“I’ve always believed that educating others should be an enabling act of love and liberation, not didacticism and indoctrination.”
Jon Sills, who formally departed from the Bedford Public Schools on August 30, shared that philosophy in a letter to teachers, staff members, and the School Committee. He also told them, “The relationships that you have built, and continue to build, will, for many of our students, be remembered throughout their lives.”
Sills, 69, succeeded Thomas Duggan as Bedford High School principal in 2001. He followed Dr. Maureen Lacroix as superintendent in the summer of 2012 and actually retired on June 30, continuing another two months as associate superintendent to assist in the transition with his successor, Philip Conrad. He called Conrad “an educational leader who truly cares about teachers, who listens, and who places kids at the forefront of every decision.”
Jon Sills’s pre-Bedford resume spans almost 30 years of teaching and administration, much of it at Brookline High School near his home. Indeed, he was a finalist for the position of Brookline superintendent of schools four years ago.
“When I came to Bedford, I thought I would stay for three or four years. My heart was in more urban education,” Sills reflected during a lengthy interview. “But some of the things that attracted me to the Bedford Public Schools – a unique level of diversity, given it’s a small suburban community, and the values that were embedded in the strategic planning — really made it attractive. I came to fall in love with the community.”
“Every community has its own culture,” Sills continued “I found a unique blend, including military retirees, that give [Bedford] a really interesting feel. It’s also a community of engineers, and engineers, I’ve come to find, have a can-do ethos. Basically, they say, ‘Show us the data and we will help problem-solve,’ through New England pragmatism expressed in a really wonderful process called town meeting.”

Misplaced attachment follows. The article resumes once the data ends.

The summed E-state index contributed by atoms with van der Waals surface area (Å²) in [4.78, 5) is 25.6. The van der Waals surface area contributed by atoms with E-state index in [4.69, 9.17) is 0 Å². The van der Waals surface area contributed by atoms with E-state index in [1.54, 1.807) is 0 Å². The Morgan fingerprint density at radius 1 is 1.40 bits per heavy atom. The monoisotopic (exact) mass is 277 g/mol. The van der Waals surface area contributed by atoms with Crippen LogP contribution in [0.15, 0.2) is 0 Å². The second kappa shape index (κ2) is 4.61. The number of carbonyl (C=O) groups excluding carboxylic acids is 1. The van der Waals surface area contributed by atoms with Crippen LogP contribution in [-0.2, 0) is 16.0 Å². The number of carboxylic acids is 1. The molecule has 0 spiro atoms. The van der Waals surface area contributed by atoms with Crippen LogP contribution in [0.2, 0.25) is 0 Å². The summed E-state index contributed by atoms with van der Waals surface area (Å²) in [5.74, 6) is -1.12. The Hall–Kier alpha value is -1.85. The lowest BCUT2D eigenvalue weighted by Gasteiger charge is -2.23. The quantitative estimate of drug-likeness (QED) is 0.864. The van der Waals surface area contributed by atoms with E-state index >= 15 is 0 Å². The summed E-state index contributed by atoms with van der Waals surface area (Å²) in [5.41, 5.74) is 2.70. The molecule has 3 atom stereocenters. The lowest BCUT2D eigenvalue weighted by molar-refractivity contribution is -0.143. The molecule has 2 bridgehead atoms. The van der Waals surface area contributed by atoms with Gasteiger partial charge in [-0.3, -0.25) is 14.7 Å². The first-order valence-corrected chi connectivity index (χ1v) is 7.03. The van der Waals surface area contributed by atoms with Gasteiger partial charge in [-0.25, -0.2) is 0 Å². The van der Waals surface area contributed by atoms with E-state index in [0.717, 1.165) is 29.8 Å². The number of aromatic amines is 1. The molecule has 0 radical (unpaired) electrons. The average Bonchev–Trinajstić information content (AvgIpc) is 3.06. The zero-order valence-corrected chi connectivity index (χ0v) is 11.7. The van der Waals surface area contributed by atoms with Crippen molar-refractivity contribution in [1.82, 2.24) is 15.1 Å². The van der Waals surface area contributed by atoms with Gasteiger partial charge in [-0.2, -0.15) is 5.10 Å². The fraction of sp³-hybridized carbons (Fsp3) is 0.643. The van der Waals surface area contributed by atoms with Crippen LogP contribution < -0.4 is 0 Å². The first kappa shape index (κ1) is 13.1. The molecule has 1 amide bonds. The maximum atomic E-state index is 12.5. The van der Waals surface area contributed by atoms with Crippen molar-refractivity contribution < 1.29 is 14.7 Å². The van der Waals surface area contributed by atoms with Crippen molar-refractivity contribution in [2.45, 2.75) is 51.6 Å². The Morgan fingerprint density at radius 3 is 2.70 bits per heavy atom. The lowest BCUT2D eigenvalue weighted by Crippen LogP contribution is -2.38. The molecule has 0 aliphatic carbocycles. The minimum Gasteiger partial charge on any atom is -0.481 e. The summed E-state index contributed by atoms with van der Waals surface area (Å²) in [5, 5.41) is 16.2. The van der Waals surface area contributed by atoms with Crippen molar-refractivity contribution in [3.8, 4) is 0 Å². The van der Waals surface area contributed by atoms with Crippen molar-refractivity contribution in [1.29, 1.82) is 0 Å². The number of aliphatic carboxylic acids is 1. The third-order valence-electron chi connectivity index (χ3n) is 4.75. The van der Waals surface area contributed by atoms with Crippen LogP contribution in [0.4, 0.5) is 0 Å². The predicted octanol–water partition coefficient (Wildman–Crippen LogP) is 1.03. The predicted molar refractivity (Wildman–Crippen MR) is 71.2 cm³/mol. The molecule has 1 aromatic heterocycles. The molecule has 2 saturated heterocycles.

“I came to feel privileged to serve this community. I met so many wonderful people who truly were committed to education, without trying to micromanage it,” Sills commented. “There has been a certain modesty or humility that I have come to associate with the Bedford community. That has been really refreshing. The town puts a lot of trust in its educators and gives educational leadership a lot of latitude to improve education and meet the needs of all the children.”
He emphasized that “every positive step in which I have been involved was built on the foundation established by Joe (former Superintendent Joseph Buckley) and Maureen. That’s putting kids at the center of all decisions, a very professional culture that’s not easily found.”
“That has been expressed really strongly by the school committee, which is the envy of many of my colleagues,” he said. “A school committee that’s smart, hard-working, does the research, and really has strong values around kids’ equity and isn’t personal agenda-driven has a reputation beyond Bedford.”
Revisiting his accomplishments, Sills observed, “Every leader brings his or her own perspective and passion and approach to pedagogy. I am proud of the work we have done.” He noted that he uses the first-person plural because any achievements are also a credit to the leadership team, ranging from central office personnel to facilities management to building principals.
Sills cited the “tremendous emphasis on district-wide coherence, curricular and instructional, but a coherence that is animated by lots of creative expressions. I worked hard to build a leadership team that together defines direction for the district so that everybody is on the same page. Often the alternatives are either a more autocratic direction from the top down or almost complete autonomy. There is power in coherence and power in that team.”
“Also central to that is promoting teacher leadership and teacher initiative and making schools collaborative structures that you create — facilitate teachers learning from each other and from all the things they are doing in their classes.”
Sills said he always has been devoted to education’s “civic mission. I worked nonstop to help us create curriculum instruction that really centered around the development of kids as deep and complex thinkers who can define their own place in the world and have the wherewithal, the knowledge and the skills to do that.”